Customer: “You’re voting, right?! You didn’t say if you’d be voting. I hope to god you’re voting for Trump. If [Bank] is supporting Hillary I’m closing all my accounts.”

Me: “To be honest, I was trying to not directly answer the question. It is not quite professional of me to discuss political opinions, seeing as that is not about your account at all.”

Customer: “You’re allowed to have an opinion! You’re a person too, you know. [Bank] should let you be able to speak freely if you want to.”

Me: “Yes… But as you also just stated, if you thought I was going for Hillary, you were going to close all your accounts with [Bank]. I’m not saying if I’m voting for Trump or Hillary, because it has no stance with [Bank] at all. Is there anything else I may assist with tonight?”

Customer: “I guess not.”

Missing A Few Brain Cells… And A Husband

| Boston, MA, USA | Bizarre, Spouses & Partners

(I work in the fraud detection department for a major credit union. My job involves making outbound calls to customers to verify out of pattern transactions that have generally already been confirmed to be fraud by our system and closing the card once the customer has been contacted.)

Me: “Hi, this is [My Name] with [Credit Union]. May I please speak with Mr. [Customer]?”

Wife: “He’s my husband; he’s not here right now. Do you want to leave a message?”

(I see the wife isn’t on the account so legally I cannot give her any information.)

Me: “We just need to verify some information with him. Can you ask him to give us a call back?”

Wife: “Well, I don’t know. Have you seen him recently?”

Me: “I’m sorry?”

Wife: “He hasn’t been home in two months. I think he might be dead. Have you seen him?”

Me: “Um… have you called the police yet?”

Wife: “No, do you think I should?”

Me: “Yes, I do!”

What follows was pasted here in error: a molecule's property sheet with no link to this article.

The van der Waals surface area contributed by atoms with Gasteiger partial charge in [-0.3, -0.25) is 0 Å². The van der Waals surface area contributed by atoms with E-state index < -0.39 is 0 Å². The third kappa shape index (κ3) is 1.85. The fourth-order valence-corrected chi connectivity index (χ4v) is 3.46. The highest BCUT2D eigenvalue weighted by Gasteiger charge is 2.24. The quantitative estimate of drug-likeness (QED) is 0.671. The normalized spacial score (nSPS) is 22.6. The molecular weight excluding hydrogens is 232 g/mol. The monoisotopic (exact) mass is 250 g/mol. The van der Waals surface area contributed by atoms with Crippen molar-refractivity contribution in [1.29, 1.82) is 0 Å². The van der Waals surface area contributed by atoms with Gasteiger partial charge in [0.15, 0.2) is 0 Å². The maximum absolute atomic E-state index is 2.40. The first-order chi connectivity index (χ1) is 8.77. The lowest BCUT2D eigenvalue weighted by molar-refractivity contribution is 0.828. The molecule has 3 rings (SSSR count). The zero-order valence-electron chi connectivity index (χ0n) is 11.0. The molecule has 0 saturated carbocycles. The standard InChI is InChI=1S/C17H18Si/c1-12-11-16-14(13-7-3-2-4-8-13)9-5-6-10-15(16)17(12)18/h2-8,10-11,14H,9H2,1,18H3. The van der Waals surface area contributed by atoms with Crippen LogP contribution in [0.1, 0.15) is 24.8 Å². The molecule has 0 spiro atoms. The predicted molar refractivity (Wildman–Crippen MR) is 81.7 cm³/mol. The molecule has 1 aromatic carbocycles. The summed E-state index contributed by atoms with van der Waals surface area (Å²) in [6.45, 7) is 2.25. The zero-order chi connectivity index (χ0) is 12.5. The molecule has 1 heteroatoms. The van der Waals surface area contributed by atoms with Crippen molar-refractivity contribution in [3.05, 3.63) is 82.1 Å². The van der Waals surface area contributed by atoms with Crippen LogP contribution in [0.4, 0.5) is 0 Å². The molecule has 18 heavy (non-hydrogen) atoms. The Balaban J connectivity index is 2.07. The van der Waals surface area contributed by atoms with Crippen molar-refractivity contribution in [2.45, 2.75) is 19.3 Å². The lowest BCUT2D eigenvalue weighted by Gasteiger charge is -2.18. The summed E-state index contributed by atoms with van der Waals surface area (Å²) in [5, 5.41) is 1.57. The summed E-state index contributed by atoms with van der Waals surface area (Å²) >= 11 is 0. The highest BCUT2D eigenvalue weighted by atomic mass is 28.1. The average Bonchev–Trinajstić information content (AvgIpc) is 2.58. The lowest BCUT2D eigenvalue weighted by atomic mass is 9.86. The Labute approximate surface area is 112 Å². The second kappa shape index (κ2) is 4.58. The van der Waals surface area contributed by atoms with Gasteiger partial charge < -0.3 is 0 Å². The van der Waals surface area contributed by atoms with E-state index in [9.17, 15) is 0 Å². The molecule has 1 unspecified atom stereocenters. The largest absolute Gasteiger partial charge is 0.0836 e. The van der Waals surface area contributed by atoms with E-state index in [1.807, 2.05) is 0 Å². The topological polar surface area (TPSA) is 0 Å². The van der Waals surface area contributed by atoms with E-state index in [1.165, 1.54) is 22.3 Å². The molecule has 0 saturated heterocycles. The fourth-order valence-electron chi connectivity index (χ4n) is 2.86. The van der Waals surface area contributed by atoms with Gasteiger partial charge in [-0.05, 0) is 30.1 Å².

Wife: “Okay, I’ll do that. Bye bye.”

(I then sat in stunned silence for a few minutes.)

Got To Give Him Credit For Trying, Part 4

, | WI, USA | Bad Behavior, Crazy Requests, Food & Drink

(I take customer service calls for a bank, and occasionally we have individuals that call in mistaking us for a credit card company. Most of the time when this happens we can simply correct their mistake and send them on their way. This was not one of those individuals.)

Me: “Hello, this is [My Name] with [Bank]. How can I help you today?”

Caller: “I’m trying to make a damn credit card payment!”

Me: “All right! As much as I would like to help you with that, this is [Bank] not [Credit Card Company]. Don’t worry, it’s a common mistake when you search for the number over the Internet. If you just look at the back of your card–”

Caller: “—NO! I’ve been trying to make a credit card payment for the last half hour, and I’m not playin’ anymore. Either you take my damn payment or transfer me to a supervisor!”

Me: *short pause* “As I’ve stated, this is [Bank] and neither I nor any of my management staff can process a payment on your card. If you just look at the back of your card–”

(Interrupts again.)

Caller: “F*** you!”

Me: “Excuse me?” *obligatory statement about call being recorded and policy on profanity, which caller interrupts*

Caller: “Process my f***ing payment! I called the number on the back of the card and I ain’t holding anymore! Process my payment or I’m gonna find you and f*** you up!”

Me: “So you called the number on the back of your card, got frustrated, hung up, and called [Bank] instead to have a payment for [Credit Card] processed?”

Caller: “YES! So are you gonna process my payment or are we gonna have a f***ing problem?”

Me: “Sir, do you go to McDonald’s, order a pizza, and expect them to make one?”

Caller: “What the f*** does that have to do with processing my payment?”

Me: “Have a good day, sir.”

Caller: “You gonna have a f***ed up d—”

Me: *click*

Related:

Got To Give Him Credit For Trying, Part 3

Got To Give Him Credit For Trying, Part 2

Got To Give Him Credit For Trying